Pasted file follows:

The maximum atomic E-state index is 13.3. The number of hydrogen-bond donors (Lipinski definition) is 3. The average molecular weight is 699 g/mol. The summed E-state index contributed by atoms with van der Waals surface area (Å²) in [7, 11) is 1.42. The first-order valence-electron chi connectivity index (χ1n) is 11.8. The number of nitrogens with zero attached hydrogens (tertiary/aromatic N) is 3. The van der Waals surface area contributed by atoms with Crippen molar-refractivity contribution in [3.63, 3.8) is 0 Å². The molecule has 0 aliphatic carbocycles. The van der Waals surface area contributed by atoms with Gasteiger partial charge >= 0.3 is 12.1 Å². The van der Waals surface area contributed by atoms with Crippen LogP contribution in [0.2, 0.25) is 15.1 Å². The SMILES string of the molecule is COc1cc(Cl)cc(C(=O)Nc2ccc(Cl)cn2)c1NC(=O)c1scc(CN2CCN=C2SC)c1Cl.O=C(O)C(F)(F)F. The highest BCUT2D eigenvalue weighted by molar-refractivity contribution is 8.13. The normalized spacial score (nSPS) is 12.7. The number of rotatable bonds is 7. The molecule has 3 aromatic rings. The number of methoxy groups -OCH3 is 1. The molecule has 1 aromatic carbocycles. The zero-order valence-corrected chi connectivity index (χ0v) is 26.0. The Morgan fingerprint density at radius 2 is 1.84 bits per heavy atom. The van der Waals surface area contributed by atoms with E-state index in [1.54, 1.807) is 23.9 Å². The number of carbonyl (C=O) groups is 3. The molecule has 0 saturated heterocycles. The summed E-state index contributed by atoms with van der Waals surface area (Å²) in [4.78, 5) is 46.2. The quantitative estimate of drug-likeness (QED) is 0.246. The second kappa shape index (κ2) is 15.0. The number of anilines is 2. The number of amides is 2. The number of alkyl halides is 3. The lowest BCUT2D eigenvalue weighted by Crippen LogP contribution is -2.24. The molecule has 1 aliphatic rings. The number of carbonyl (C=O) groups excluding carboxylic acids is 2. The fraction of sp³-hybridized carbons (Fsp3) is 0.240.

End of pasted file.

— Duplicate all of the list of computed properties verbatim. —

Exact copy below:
The maximum atomic E-state index is 13.3. The number of hydrogen-bond donors (Lipinski definition) is 3. The average molecular weight is 699 g/mol. The summed E-state index contributed by atoms with van der Waals surface area (Å²) in [7, 11) is 1.42. The first-order valence-electron chi connectivity index (χ1n) is 11.8. The number of nitrogens with zero attached hydrogens (tertiary/aromatic N) is 3. The van der Waals surface area contributed by atoms with Crippen molar-refractivity contribution in [3.63, 3.8) is 0 Å². The molecule has 0 aliphatic carbocycles. The van der Waals surface area contributed by atoms with Gasteiger partial charge >= 0.3 is 12.1 Å². The van der Waals surface area contributed by atoms with Crippen LogP contribution in [0.2, 0.25) is 15.1 Å². The SMILES string of the molecule is COc1cc(Cl)cc(C(=O)Nc2ccc(Cl)cn2)c1NC(=O)c1scc(CN2CCN=C2SC)c1Cl.O=C(O)C(F)(F)F. The highest BCUT2D eigenvalue weighted by molar-refractivity contribution is 8.13. The normalized spacial score (nSPS) is 12.7. The number of rotatable bonds is 7. The molecule has 3 aromatic rings. The number of methoxy groups -OCH3 is 1. The molecule has 1 aromatic carbocycles. The zero-order valence-corrected chi connectivity index (χ0v) is 26.0. The Morgan fingerprint density at radius 2 is 1.84 bits per heavy atom. The van der Waals surface area contributed by atoms with E-state index in [1.54, 1.807) is 23.9 Å². The number of carbonyl (C=O) groups is 3. The molecule has 0 saturated heterocycles. The summed E-state index contributed by atoms with van der Waals surface area (Å²) in [4.78, 5) is 46.2. The quantitative estimate of drug-likeness (QED) is 0.246. The second kappa shape index (κ2) is 15.0. The number of anilines is 2. The number of amides is 2. The number of alkyl halides is 3. The lowest BCUT2D eigenvalue weighted by Crippen LogP contribution is -2.24. The molecule has 1 aliphatic rings. The number of carbonyl (C=O) groups excluding carboxylic acids is 2. The fraction of sp³-hybridized carbons (Fsp3) is 0.240.